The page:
Using Vision to Drive Massive Change
Jan 24, 2019
By David Martin and Kathy Quinn
Elon Musk of PayPal, SpaceX, and Tesla Motor fame introduced the Tesla Model S, the first electric luxury sedan, earlier this year. He immediately drew fire from those quick to cite the car's perceived shortcomings: limited driving range on a single battery charge, lack of available supercharging stations, cold weather battery issues, and—even with a government tax credit—the car’s high purchase cost. All of this eerily mimicked the negative reaction Tesla experienced in 2006 when he introduced the Tesla Roadster, the first electric sports car.
However, like previous innovations, the criticism has less to do with flaws in Musk's concept and more to do with culturally shared blind spots—those commonly held fears and presumptions that leave us at best blind to the value of a new idea and, at worst, tending to reject it as frivolous or too costly.
When an idea stretches into the territory of exponential change where breakthroughs and transformations are possible, how something will be done is often not immediately clear. But that doesn't mean it can't be done or shouldn't be done.
Through our experience creating breakthrough outcomes with visionary leaders, we know that all big ideas start just like this: as a big dream with very little knowledge of “how” and a large number of doubters and detractors. Small wonder then that the person with big vision usually stands alone at first.
How can we influence the cultural mindset? It all begins with breaking rules. Breaking belief systems. And breaking habitual ways of thinking and doing.
Four decades ago, that’s just what Starbucks did.
From Sanka to Starbucks: Creating a Coffee Mindset Shift
When Starbucks first set out to sell premium coffee in their own stores, they had two jobs to do. First, they needed to teach people to think about coffee differently. They had to create a cultural shift so that consumers who were fine with drinking a 10-cent cup of instant Sanka at home or work wouldn’t think twice about spending five dollars and standing in line for a cup of coffee.
Second, they had to convince people to buy not just any premium coffee, like Seattle’s Best or Peet’s, but Starbucks coffee. Because they changed people's mindset so deeply, they succeeded. Today, the Starbucks mindset is a part of America—and the world.
Starbucks succeeded because its executives understood that the achievement of exponential growth requires a new vision. It requires that you and your team look at the world through a new reality.
Making the Leap: Three Obstacles to Creating Massive Change
In spite of the protesters and naysayers claiming that Tesla electric cars will never work on a practical or mass scale, that’s exactly what Musk is following Starbucks’s example. Rather than looking at his idea through their current, limited reality, Musk is asking people to view the world differently.
If C-Suite executives want to implement radical change within an organization, they too must bring about a shift in the basic corporate mindset. To begin, they will have to overcome three obstacles to change:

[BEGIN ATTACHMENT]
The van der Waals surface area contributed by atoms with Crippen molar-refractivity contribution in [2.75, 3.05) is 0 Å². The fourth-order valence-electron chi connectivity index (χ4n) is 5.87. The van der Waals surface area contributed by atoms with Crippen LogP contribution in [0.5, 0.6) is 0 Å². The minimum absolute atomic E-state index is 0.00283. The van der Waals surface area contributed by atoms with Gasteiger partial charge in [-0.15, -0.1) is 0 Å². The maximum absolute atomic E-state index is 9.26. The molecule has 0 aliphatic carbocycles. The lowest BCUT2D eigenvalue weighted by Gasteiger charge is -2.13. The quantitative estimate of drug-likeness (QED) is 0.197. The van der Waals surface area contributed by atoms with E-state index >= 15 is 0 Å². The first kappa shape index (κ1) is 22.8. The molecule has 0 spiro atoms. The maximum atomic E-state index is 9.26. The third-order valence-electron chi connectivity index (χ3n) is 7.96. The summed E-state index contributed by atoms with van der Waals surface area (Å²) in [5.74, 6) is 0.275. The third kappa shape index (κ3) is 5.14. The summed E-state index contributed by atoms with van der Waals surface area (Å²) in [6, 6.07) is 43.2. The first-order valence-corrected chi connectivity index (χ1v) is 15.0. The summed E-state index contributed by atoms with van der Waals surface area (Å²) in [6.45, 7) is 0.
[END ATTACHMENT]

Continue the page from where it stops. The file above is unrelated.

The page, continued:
1. The idea appears to be beyond the realm of what people can conceive. Something that challenges old ways of thought is often branded too incredible, or too “sci fi” to succeed in the real world.
2. The idea is seen as too risky. Asking someone to stretch the mind to accept a new reality evokes fear, so safety concerns become a common objection.
3. The idea costs too much. Comparing something innovative to what is known and familiar often makes the new idea seem an expensive alternative to the status quo—reason enough to stop it in its tracks.
To overcome these objections, a leader must help the team open their minds to the big vision by asking them “if” questions. For example:
- If this idea were possible, what would it require of us?
- If we knew we couldn’t fail, what would we do to make this a reality?
- If we do succeed, what would that mean?
Remaining open to the big vision invites ingenuity. If the organization’s leadership believes that realization of the vision is possible, human ingenuity often rises to the occasion to figure out how to transform the vision into reality. If leaders view the task as impossible, they won’t generate even a single “how.”
Orientation Determines Outcome
People insist that the “how” questions be answered before they’ll believe something is possible. But what really determines a successful outcome is orientation, not ability. Even though the “how” is still being developed, the Tesla Model S is making transformational inroads. Currently, it ranks as:
—MotorTrend’s 2013 #1 Car of the Year
—Automobile Magazine’s 2013 Car of the Year
—Consumer Reports 2013 top scoring car
—The National Highway Traffic Safety Administration gave it the highest safety rating of any vehicle ever tested.
—It is outselling Porsche, Buick, Cadillac and Volvo in California.
The Elon Musks of the world face once-in-a-lifetime opportunities to positively change how our world does business. Chances are good that there are opportunities just like these within your organization, too. The challenge for today’s leaders is to take deliberate, thoughtful steps to shift the corporate mindset so that inspiration can drive massive change. Without this shift, many great innovations will remain unrealized.
You can further explore the ideas in this article in the following AMA seminars:
About the Author(s)
David Martin and Kathy Quinn
are experts in business growth execution, helping executives deliver on their best ideas by identifying and overcoming the hidden, invisible barriers that derail success. For more information, visit www.growthvault.com